More Questionable Employment Data
On the heels of the February employment report, we wrote an RIA Pro article entitled Quick Take: Unemployment Anomaly, which highlighted inconsistencies in BLS employment data. In particular, our focus was on the fact that despite jobless claims and the unemployment level reaching nearly 50-year lows, the time it takes for unemployed workers to find a new job is currently 10-15 weeks longer than has been typical at prior levels of unemployment. This study was constructed with over 70 years of monthly data. Based solely on the historically strong statistical correlation of the unemployment rate to the duration of unemployment, the current duration of unemployment lines up with what one would expect for an unemployment rate close to 8%, and not the current 3.8%. Not surprisingly the BLS U6 unemployment rate, a more encompassing measure of inflation, currently sits at 7.3%.
In this article, we present additional data that further questions the health of the labor market. Specifically, we focus on the relationship of the Federal Government’s tax revenue and employment. Once again, something doesn’t add up.
Taxes and GDP
From 1948 until 2010, the annual change in federal tax receipts was 74% correlated with GDP, meaning that 74% of the changes in tax receipts is attributable to the change in economic growth. This makes perfect sense given that during stronger economic periods, wages rise as the supply of labor falls and vice versa. The graph below highlights the relationship.
Of particular interest to us is the shaded area representing the last four years. The graph below magnifies a divergence starting in 2016.
As shown, the deviation from a historical perspective is quite odd. Since 2016, the correlation between the unemployment rate and federal tax receipts has been -58%, meaning that economic growth has a statistically moderate measure of negative correlation. Based on the relationship we should expect tax receipts to decline .58% for every 1% increase in economic growth.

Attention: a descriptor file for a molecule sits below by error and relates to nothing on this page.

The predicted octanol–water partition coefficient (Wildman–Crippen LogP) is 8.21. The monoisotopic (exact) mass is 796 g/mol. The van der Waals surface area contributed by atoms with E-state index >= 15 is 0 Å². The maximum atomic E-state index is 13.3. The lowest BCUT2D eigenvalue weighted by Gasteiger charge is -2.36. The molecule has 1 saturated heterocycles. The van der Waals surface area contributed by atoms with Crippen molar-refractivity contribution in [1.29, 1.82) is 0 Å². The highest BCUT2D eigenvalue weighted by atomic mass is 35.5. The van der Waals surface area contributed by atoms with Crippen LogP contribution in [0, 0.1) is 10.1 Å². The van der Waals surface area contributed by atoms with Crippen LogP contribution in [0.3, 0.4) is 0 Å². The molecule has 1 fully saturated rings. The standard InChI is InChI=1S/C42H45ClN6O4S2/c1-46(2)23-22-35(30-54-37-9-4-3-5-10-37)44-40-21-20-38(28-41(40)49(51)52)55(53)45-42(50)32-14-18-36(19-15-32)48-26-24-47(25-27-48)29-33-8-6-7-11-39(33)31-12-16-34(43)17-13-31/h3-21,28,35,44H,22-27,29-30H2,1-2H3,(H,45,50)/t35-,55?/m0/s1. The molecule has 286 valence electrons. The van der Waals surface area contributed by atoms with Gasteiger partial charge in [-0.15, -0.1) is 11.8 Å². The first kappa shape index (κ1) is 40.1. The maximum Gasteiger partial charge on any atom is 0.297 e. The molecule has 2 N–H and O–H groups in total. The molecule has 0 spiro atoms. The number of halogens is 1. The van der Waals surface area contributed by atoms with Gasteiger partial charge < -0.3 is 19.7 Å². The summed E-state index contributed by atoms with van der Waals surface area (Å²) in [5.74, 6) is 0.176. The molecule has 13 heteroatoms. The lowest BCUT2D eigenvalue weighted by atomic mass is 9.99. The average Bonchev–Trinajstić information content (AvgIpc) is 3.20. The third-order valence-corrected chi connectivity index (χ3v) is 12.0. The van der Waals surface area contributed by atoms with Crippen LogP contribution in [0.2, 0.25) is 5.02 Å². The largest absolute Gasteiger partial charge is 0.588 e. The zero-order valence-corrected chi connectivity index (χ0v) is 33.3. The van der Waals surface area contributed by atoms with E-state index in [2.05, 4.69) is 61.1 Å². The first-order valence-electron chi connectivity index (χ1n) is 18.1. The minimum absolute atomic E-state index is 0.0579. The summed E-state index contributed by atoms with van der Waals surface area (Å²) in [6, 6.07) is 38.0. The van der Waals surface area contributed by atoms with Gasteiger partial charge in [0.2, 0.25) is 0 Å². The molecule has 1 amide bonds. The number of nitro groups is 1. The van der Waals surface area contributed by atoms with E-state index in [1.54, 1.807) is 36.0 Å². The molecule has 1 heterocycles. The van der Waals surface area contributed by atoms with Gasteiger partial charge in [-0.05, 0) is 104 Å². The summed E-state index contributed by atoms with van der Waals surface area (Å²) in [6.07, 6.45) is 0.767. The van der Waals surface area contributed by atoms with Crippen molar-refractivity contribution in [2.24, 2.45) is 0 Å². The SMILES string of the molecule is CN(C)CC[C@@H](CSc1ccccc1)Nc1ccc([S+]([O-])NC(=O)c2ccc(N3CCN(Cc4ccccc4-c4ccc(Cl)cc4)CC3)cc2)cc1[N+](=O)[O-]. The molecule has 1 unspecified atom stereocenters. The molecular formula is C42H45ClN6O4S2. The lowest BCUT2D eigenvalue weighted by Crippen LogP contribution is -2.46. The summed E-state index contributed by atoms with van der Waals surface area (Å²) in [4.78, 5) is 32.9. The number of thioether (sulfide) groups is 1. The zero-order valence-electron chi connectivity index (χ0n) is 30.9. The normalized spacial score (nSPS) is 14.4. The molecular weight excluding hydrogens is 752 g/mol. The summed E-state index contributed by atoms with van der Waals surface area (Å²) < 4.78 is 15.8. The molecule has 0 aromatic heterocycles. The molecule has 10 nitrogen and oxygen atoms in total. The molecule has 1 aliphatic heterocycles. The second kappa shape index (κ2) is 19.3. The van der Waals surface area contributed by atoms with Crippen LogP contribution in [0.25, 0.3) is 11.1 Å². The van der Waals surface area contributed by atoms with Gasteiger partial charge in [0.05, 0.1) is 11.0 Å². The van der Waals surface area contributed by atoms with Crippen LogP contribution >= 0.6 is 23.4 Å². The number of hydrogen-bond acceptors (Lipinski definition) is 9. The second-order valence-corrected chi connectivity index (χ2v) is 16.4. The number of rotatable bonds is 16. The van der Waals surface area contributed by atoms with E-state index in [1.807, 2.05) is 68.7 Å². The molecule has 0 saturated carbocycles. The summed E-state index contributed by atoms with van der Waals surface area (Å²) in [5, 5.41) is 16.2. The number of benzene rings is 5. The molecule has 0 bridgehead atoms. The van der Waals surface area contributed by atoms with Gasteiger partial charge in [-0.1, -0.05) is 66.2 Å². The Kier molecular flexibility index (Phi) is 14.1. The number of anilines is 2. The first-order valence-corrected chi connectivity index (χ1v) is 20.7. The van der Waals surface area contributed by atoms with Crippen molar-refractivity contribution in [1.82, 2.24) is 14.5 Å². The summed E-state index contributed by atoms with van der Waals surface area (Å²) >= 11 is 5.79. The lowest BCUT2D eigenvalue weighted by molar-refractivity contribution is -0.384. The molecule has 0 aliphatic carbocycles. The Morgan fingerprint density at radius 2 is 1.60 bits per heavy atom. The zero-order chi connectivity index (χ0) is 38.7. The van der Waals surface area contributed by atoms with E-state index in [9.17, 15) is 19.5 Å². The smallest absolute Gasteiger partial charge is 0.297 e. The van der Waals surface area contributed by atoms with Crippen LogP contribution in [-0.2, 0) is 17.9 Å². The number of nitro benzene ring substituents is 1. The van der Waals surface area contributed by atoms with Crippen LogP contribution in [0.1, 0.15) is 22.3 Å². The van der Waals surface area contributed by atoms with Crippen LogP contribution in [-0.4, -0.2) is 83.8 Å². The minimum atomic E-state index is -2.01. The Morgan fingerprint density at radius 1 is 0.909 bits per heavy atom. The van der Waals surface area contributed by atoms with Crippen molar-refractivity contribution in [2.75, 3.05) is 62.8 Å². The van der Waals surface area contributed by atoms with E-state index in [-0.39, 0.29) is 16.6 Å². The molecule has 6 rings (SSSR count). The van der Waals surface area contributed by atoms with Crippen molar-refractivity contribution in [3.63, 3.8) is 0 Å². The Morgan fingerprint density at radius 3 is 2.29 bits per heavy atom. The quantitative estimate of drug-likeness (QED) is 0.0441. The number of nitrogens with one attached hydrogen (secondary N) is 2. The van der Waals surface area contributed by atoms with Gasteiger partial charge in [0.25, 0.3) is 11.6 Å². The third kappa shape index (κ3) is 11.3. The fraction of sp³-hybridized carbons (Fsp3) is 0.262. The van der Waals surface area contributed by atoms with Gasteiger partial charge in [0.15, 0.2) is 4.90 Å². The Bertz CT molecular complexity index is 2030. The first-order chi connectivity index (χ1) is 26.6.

The scatter plot below, dating back to 1990, is another way to highlight how the current relationship compares to recent history. Worth considering is the opposite directions of the slopes of the dotted trend lines of the two periods.
The recent change in Federal tax law is certainly responsible for some of this irregular behavior over the last year. However, it is important to note that despite relatively strong economic growth and record low unemployment in recent quarters, weaker tax receipt growth has persisted since the financial crisis.
The graph below shows the steady decline of personal tax receipt growth, despite the significant decline in the unemployment rate. Personal tax receipts were not largely affected by the tax legislation and provide firmer evidence that something is amiss in the data.
The graphs shown in this article, along with the preceding Quick Take on the duration of unemployment, suggest the labor market is not as vibrant as we are led to believe. We also know this from numerous indicators of tepid wage growth despite jobless claims sitting at record low levels.
Our recommendation is to continue to follow the economic data as it can have a large effect on the short-term direction of stock prices. Importantly, however, it may be wise to ignore the narratives surrounding such data. Investors would be well-served to consider the entire scope of incoming data to assess its validity.
Although temporarily suspended by the influences of fiscal and monetary policy, the health of the economy over the long-term drives corporate sales and earnings and ultimately stock prices.